- Friday, 24 November 2017 11:38
Hong Kong's women and men enjoy the longest life expectancy in the world according to data released this year, yet the suicide rate among older adults is relatively high—three in every 10,000 older adults choose to end their lives prematurely each year.
In fact, the elderly suicide rate is 10 times the youth suicide rate and when compared to European and American countries, the rate in Hong Kong is two to three times higher. There are a number of factors that play a role in influencing an older adult's decision to commit suicide. About half the suicide victims suffered from depression. With the rapidly ageing population, is there a solution to stop the suffering of older adults living in Hong Kong?
According to projections by the Census and Statistics Department, older adults will account for 30% of the population in Hong Kong by 2041. If the Government does not improve the hardware and software at the community level, older adults will not be offered an opportunity to continue leading an active and independent life due to insufficient support, hence the rapidly aging population will pose a huge challenge to society. To tackle the problem, Our Hong Kong Foundation proposes the creation of an age-enabling city, allowing everyone, regardless of their age and ability, to celebrate their fabulous lives.
Developing healthcare services with the community
Hong Kong people suffer from mental stress due to work pressure, cramped living conditions and poor quality of life. The average Hong Kong person may boast the longest life expectancy in the world but older adults living in the territory may not have much to celebrate; as they get physically weaker, they may worry about becoming a burden on their family in their old age. In order to create an age-enabling city, we should not only focus on how to live longer, but also ways to improve our health and ability to live independently. Recent government measures only focus on providing more nursing homes to shorten the waiting list. However, the key to tackling the problem is a comprehensive community rehabilitation network for older adults.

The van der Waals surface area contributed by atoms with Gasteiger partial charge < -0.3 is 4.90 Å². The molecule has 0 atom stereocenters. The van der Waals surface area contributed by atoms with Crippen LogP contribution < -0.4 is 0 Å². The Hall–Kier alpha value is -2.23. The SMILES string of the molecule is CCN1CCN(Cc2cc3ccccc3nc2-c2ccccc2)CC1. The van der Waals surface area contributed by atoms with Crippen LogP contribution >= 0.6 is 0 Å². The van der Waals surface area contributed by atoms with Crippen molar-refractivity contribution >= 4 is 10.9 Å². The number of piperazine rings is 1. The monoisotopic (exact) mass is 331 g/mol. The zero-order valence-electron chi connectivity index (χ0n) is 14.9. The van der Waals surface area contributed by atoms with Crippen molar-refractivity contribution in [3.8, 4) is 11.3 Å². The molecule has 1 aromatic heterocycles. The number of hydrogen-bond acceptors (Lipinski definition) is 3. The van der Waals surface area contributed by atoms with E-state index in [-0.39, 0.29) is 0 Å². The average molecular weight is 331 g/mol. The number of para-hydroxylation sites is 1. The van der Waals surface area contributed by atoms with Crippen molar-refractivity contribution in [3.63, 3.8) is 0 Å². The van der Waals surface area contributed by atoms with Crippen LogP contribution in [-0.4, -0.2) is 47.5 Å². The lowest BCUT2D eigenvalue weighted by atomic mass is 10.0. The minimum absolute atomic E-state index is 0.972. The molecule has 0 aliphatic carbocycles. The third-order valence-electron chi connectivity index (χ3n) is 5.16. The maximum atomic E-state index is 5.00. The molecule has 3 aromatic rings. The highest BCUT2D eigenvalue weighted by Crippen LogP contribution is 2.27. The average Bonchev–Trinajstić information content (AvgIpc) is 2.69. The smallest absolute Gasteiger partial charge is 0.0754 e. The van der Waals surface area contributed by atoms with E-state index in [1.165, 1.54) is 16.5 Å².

To meet the rising demand for healthcare services, it is essential to increase the number of hospitals and manpower in the healthcare sector as well as develop a comprehensive primary care development strategy for the long run. At this moment, our healthcare and social welfare services are not well coordinated or allocated. Though we spend a lot of money, we have not received satisfactory results in return. The Foundation is now promoting the concept of a network that promotes health, which aims at providing one-stop community health services to older adults in order to effectively manage their health and enhance their ability to live independently.
Improved facilities to meet needs
Hong Kong is hard to get around in a wheelchair as there are many barriers that bar disabled people from moving around. Narrow pavements, staircases, push doors, short crossing times at traffic lights and ill-thought-out disabled toilets make the city far from barrier-free. Due to insufficient community facilities, mobility-impaired older adults may lose the motivation to go out. Even though some of them are capable of working, they prefer staying at home because the environment is not designed for them.
Despite boasting a well-developed transportation network, Hong Kong does not have an adequate public pick and drop service for mobility-challenged older adults. It is certainly wasteful if they cannot participate in the community and contribute to society simply due to difficulties in getting around the city.
Family care improves mental health
As people age, there are significant changes such as decreasing physical fitness which can affect social habits, and the lack of community facilities compounds the problem. In addition, Hong Kong people fail to spend much time with their elders due to long working hours. With reduced communication and social interaction, coupled with a loss of identity, older adults are at risk of depression.
If our city can provide a supportive environment that provides safe travel, advanced technology for older adults to lead an independent life, together with flexible working arrangements for the younger generation to devote more time to caring for their elders, older adults can improve their mental health by reframing their lives and getting care from family. In fact, some studies have found that Hong Kong's older adults no longer look for material comforts, instead they prefer to receive more care and attention from family, which is actually the key for better mental health.
Estimating the needs of changing demographics
Despite the Government showing great determination to create an age-enabling city by examining many initiatives on social facilities, medical and long-term services, the public does not know much about the short-term and long-term policies for caring for elders because those policies are inconsistent and not comprehensive. In fact, stakeholders of each and every sector including the Government, business sector and civil society will need to collaborate for a comprehensive age-enabling policy that covers everyone's interests.
In order to create an age-enabling city, in addition to encouraging public participation on population policies, the Government is suggested to use Big Data to analyse the future needs and lifestyle of the population by collaborating with external research institutions. When a person's contribution is recognised, the person would be more willing to engage more in the community. We should create a laughter-filled city without any hidden seed of depression, allowing everyone to enjoy their lives—this is the real meaning of prosperity.
Special thanks to Chief Editor of Our Hong Kong Foundation, Ms Amy Liu